For photographers, there’s nothing like real in-person connections. You are part of the business community, and attending relevant events lets people know who you are and what you stand for. 

Local art fairs, winter markets, niche industry events—look for any applicable opportunities to show your work in person. Every chance you have to show your community who you are and what you do is golden, especially in this age where there is so much digital noise and online competition.

If you’re nervous about attending events, it’s a skill you can learn. I’m a fairly quiet person and used to be kind of scared of people. I had to fake it until I made it since photography is a face-to-face job. To do that, I used to attend animal rescue events in my city to show my face and work, shake hands, and be of service. You can, too.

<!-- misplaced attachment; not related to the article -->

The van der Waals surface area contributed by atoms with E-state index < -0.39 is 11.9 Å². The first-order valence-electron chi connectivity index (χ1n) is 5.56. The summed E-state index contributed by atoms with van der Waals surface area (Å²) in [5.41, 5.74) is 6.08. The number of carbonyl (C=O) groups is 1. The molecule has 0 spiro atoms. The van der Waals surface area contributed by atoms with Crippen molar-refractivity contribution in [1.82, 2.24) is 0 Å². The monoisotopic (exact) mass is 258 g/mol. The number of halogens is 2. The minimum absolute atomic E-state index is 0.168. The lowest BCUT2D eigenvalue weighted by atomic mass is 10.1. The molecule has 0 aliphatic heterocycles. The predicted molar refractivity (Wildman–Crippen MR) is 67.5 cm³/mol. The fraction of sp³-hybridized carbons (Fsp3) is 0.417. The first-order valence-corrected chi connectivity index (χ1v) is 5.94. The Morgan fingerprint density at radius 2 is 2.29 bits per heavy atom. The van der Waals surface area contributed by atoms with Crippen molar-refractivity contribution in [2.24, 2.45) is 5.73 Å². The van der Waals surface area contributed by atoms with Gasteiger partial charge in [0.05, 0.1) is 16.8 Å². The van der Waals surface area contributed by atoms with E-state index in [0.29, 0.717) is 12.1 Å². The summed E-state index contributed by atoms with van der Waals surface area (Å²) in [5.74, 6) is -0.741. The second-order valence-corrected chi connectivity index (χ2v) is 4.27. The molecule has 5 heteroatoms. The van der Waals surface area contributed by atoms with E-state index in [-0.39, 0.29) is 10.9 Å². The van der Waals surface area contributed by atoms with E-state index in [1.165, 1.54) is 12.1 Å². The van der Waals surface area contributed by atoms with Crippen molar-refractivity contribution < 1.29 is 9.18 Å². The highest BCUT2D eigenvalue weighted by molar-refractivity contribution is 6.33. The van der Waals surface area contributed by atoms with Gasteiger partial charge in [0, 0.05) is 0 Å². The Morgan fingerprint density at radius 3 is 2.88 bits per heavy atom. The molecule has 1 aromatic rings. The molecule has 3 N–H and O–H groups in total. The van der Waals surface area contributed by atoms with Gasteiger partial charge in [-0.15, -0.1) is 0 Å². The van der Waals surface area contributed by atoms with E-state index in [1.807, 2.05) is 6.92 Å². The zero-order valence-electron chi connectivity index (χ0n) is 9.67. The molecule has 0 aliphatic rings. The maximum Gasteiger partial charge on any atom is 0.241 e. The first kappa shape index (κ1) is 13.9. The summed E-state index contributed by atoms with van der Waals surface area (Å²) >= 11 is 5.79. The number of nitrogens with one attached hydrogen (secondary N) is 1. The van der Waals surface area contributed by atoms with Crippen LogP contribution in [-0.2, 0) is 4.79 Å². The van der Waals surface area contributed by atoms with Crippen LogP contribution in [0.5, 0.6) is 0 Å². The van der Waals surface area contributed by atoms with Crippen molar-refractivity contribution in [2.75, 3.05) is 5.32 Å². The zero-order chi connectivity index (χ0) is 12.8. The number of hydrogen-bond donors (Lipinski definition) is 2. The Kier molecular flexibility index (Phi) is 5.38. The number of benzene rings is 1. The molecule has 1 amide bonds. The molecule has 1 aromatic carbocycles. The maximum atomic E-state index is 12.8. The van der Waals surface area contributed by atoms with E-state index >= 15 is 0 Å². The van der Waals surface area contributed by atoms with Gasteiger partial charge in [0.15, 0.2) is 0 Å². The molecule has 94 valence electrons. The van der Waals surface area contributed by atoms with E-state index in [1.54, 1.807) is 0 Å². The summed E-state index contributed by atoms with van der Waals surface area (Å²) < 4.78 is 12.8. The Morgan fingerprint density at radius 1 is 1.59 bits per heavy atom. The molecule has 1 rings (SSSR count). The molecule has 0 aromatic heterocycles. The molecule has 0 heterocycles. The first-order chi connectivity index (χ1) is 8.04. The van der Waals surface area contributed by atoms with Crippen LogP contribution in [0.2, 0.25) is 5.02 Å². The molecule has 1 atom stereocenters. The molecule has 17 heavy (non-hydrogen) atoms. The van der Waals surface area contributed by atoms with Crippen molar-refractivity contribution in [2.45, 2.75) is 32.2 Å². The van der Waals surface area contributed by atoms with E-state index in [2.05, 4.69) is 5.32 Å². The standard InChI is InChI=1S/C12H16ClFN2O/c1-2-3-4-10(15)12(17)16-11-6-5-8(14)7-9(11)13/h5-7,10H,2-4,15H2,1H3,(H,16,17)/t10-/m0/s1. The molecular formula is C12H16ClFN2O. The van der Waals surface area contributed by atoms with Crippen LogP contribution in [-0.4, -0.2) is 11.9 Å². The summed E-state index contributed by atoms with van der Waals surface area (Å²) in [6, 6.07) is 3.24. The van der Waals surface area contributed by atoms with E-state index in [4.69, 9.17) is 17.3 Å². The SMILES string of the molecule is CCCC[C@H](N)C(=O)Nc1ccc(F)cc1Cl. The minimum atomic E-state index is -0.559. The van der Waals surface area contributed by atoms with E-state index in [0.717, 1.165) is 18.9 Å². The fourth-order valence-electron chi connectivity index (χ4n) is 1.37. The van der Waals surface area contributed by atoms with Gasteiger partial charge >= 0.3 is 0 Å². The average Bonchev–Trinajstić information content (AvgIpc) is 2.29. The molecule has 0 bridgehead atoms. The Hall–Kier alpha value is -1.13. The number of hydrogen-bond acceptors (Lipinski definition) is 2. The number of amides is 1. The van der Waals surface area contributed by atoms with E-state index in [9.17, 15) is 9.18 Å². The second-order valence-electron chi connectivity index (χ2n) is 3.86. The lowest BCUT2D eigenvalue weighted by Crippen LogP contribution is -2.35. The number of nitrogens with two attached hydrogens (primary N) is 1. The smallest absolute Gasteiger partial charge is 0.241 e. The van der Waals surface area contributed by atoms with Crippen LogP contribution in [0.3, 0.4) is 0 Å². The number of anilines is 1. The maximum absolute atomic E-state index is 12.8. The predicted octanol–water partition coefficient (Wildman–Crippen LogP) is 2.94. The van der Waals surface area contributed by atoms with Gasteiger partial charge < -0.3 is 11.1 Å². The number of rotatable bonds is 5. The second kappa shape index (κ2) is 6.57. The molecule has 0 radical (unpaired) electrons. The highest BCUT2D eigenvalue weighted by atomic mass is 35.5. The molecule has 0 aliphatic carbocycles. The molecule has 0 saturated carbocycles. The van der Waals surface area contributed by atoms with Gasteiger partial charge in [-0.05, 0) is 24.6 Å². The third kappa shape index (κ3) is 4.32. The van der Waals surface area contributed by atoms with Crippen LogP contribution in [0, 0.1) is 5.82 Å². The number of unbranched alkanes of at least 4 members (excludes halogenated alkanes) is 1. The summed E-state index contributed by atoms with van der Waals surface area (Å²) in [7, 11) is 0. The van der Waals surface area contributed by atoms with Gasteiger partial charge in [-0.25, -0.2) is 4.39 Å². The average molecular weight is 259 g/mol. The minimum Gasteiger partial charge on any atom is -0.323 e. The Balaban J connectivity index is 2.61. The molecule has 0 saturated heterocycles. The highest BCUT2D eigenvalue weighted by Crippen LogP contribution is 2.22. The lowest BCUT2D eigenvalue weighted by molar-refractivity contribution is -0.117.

Lastly, if there is a local chamber of commerce or business association, join it as well. It may seem boring, but it’s a great way to show people you’re serious about being part of the local business environment and willing to give back.

Build a newsletter

Email newsletters are one of the best ways to constantly stay in touch with clients, both new and old. I do a monthly newsletter and have found it effective and easy. Every time I send it out, people reply—asking me how I am, chatting about my current work, or booking a new session for a new dog.